Too Many Big Wind Farms May End Up Slowing Each Other Down

If offshore wind turbines are too numerous, they produce less power. Image credit: Masha Basova/Shutterstock.com 

Although there’s still a lot to do, the world has come a long way in terms of renewable energy in the past few years. We’re becoming less reliant on fossil fuels every day, and advances in wind and solar technology are allowing some countries to be entirely powered by renewables (sometimes more than once over).

One of the best sources of renewable energy in the world is wind power – and one of the best sources of wind power is offshore wind farms. That’s why the industry has exploded over the past decade, increasing 12-fold since 2010. The Biden administration has recently given the go-ahead for the first US offshore wind farm, and Denmark is even building a wind farm island in the North Sea.

But according to a team from the Institute of Coastal Systems at Helmholtz-Zentrum Hereon, this dramatic increase in the number of wind farms doesn't necessarily translate into the same dramatic increase in power output. In German waters, where wind farms are now responsible for a power output equivalent to that of around eight nuclear plants, the researchers found that the farms are producing up to 25 percent less energy than expected – and now they know why.

“Our results show that clusters of large wind farms … have the potential to substantially modify the atmospheric dynamics,” explains the team in their paper, published this week in Scientific Reports. “[This can] lead to local mean wind speed reductions extending as far as more than 40 km [25 miles] downwind from the farm.”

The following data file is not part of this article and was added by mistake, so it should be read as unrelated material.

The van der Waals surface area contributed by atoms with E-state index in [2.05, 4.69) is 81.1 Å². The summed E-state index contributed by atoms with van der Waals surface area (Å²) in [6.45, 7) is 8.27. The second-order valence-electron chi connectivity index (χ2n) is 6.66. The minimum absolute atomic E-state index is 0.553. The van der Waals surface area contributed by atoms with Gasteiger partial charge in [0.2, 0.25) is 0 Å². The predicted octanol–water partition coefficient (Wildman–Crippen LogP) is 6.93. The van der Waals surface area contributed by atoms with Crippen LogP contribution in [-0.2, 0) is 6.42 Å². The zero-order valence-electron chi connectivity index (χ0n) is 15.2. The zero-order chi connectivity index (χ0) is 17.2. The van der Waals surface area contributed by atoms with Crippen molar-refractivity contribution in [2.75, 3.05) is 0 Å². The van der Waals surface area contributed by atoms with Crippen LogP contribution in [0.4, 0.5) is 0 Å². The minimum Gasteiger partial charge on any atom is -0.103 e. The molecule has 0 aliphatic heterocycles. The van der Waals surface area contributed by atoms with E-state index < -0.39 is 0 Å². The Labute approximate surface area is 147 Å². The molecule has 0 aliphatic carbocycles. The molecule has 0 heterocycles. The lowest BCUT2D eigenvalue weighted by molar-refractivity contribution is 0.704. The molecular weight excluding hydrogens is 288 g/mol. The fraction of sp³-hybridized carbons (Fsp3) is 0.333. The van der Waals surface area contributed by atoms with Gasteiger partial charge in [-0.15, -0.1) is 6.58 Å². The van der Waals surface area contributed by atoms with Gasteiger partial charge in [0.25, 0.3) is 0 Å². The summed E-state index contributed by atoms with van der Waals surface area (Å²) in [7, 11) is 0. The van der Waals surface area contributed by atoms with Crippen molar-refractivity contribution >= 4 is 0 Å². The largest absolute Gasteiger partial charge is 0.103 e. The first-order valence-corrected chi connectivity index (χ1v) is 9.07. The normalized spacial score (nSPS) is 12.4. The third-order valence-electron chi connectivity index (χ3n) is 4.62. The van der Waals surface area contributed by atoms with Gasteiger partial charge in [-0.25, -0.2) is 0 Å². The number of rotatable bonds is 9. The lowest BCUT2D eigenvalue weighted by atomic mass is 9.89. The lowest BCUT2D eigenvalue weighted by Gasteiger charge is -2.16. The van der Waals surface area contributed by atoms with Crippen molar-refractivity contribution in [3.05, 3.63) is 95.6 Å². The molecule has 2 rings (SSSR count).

In their study, the team looked at current and planned wind farms in the North Sea. Using a sophisticated computer modeling system, they then calculated the wind speeds that could be expected with this collection of farms.

“Our simulations show that the development of massive clustered OWFs [offshore windfarms] significantly impacts the wind climate and efficiency of renewable energy production on a regional scale,” confirms the paper.

The team found that the atmospheric effect followed a cyclic pattern throughout the year, with the biggest drop in wind speed occurring around March or April, when the weather is relatively calm. At the other end of the year, in November and December, the stormy, unpredictable weather results in a smaller wake effect from the farms.

“The wake [extent] varies,” explain the authors, "[I]t depends on wind speed and atmospheric stratification and might extend up to 70 km downwind.”

Windfarms are currently quite often built in big clusters along transmission lines, as is this minimizes cost. But this new research shows that there may need to be a new cost-benefit analysis in the design of future farms, since building too many too close together can significantly reduce the amount of power they produce.

“[Offshore windfarms] have the potential to develop into dominant ecosystem drivers,” conclude the authors. “Therefore, an optimization strategy based on both national and international considerations is required to minimize economic losses and to assess the limits and environmental impacts of industrial offshore energy production.”


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